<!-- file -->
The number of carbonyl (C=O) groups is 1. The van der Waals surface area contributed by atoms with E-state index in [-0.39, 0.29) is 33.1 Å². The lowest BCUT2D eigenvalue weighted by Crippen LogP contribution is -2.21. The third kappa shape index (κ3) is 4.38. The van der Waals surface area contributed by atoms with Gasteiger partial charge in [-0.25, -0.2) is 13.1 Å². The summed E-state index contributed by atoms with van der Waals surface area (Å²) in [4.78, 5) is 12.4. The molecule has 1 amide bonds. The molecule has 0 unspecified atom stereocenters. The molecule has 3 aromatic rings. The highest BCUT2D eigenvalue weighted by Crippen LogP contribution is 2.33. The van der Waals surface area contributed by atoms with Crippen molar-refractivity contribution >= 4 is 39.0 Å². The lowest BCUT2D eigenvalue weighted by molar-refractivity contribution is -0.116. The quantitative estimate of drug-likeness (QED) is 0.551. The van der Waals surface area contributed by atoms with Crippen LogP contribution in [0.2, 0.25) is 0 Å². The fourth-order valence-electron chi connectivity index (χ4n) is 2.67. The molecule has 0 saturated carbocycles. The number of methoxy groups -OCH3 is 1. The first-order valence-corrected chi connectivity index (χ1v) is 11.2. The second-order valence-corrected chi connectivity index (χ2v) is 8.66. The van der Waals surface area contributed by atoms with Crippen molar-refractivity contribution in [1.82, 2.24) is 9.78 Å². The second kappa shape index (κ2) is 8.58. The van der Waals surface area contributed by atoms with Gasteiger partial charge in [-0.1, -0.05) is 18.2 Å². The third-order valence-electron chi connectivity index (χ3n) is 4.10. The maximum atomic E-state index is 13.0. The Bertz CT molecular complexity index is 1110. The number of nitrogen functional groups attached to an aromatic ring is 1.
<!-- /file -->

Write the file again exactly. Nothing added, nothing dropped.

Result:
The number of carbonyl (C=O) groups is 1. The van der Waals surface area contributed by atoms with E-state index in [-0.39, 0.29) is 33.1 Å². The lowest BCUT2D eigenvalue weighted by Crippen LogP contribution is -2.21. The third kappa shape index (κ3) is 4.38. The van der Waals surface area contributed by atoms with Gasteiger partial charge in [-0.25, -0.2) is 13.1 Å². The summed E-state index contributed by atoms with van der Waals surface area (Å²) in [4.78, 5) is 12.4. The molecule has 1 amide bonds. The molecule has 0 unspecified atom stereocenters. The molecule has 3 aromatic rings. The highest BCUT2D eigenvalue weighted by Crippen LogP contribution is 2.33. The van der Waals surface area contributed by atoms with Crippen molar-refractivity contribution >= 4 is 39.0 Å². The lowest BCUT2D eigenvalue weighted by molar-refractivity contribution is -0.116. The quantitative estimate of drug-likeness (QED) is 0.551. The van der Waals surface area contributed by atoms with Crippen LogP contribution in [0.2, 0.25) is 0 Å². The fourth-order valence-electron chi connectivity index (χ4n) is 2.67. The molecule has 0 saturated carbocycles. The number of methoxy groups -OCH3 is 1. The first-order valence-corrected chi connectivity index (χ1v) is 11.2. The second-order valence-corrected chi connectivity index (χ2v) is 8.66. The van der Waals surface area contributed by atoms with Crippen molar-refractivity contribution in [1.82, 2.24) is 9.78 Å². The second kappa shape index (κ2) is 8.58. The van der Waals surface area contributed by atoms with Gasteiger partial charge in [-0.1, -0.05) is 18.2 Å². The third-order valence-electron chi connectivity index (χ3n) is 4.10. The maximum atomic E-state index is 13.0. The Bertz CT molecular complexity index is 1110. The number of nitrogen functional groups attached to an aromatic ring is 1.